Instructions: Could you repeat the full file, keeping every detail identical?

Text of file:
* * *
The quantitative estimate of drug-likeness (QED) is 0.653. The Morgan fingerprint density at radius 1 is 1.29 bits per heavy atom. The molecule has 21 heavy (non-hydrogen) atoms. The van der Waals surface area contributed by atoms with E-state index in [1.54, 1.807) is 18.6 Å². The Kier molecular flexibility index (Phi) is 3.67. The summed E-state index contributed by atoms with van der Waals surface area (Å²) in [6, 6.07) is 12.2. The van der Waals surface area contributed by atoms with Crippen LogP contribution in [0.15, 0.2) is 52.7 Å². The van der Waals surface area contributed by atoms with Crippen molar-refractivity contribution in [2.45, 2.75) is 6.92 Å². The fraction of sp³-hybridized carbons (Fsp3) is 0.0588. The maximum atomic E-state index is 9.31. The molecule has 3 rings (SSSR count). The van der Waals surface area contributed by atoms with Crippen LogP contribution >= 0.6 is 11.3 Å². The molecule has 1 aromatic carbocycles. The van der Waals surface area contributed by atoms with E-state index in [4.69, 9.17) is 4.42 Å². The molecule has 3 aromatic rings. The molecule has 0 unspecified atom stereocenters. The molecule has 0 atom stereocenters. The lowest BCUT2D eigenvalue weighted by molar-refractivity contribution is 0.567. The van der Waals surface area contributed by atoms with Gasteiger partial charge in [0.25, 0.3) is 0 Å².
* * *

The quantitative estimate of drug-likeness (QED) is 0.653. The Morgan fingerprint density at radius 1 is 1.29 bits per heavy atom. The molecule has 21 heavy (non-hydrogen) atoms. The van der Waals surface area contributed by atoms with E-state index in [1.54, 1.807) is 18.6 Å². The Kier molecular flexibility index (Phi) is 3.67. The summed E-state index contributed by atoms with van der Waals surface area (Å²) in [6, 6.07) is 12.2. The van der Waals surface area contributed by atoms with Crippen LogP contribution in [0.15, 0.2) is 52.7 Å². The van der Waals surface area contributed by atoms with Crippen molar-refractivity contribution in [2.45, 2.75) is 6.92 Å². The fraction of sp³-hybridized carbons (Fsp3) is 0.0588. The maximum atomic E-state index is 9.31. The molecule has 3 rings (SSSR count). The van der Waals surface area contributed by atoms with Crippen LogP contribution >= 0.6 is 11.3 Å². The molecule has 1 aromatic carbocycles. The van der Waals surface area contributed by atoms with E-state index in [4.69, 9.17) is 4.42 Å². The molecule has 3 aromatic rings. The molecule has 0 unspecified atom stereocenters. The molecule has 0 atom stereocenters. The lowest BCUT2D eigenvalue weighted by molar-refractivity contribution is 0.567. The van der Waals surface area contributed by atoms with Gasteiger partial charge in [0.25, 0.3) is 0 Å².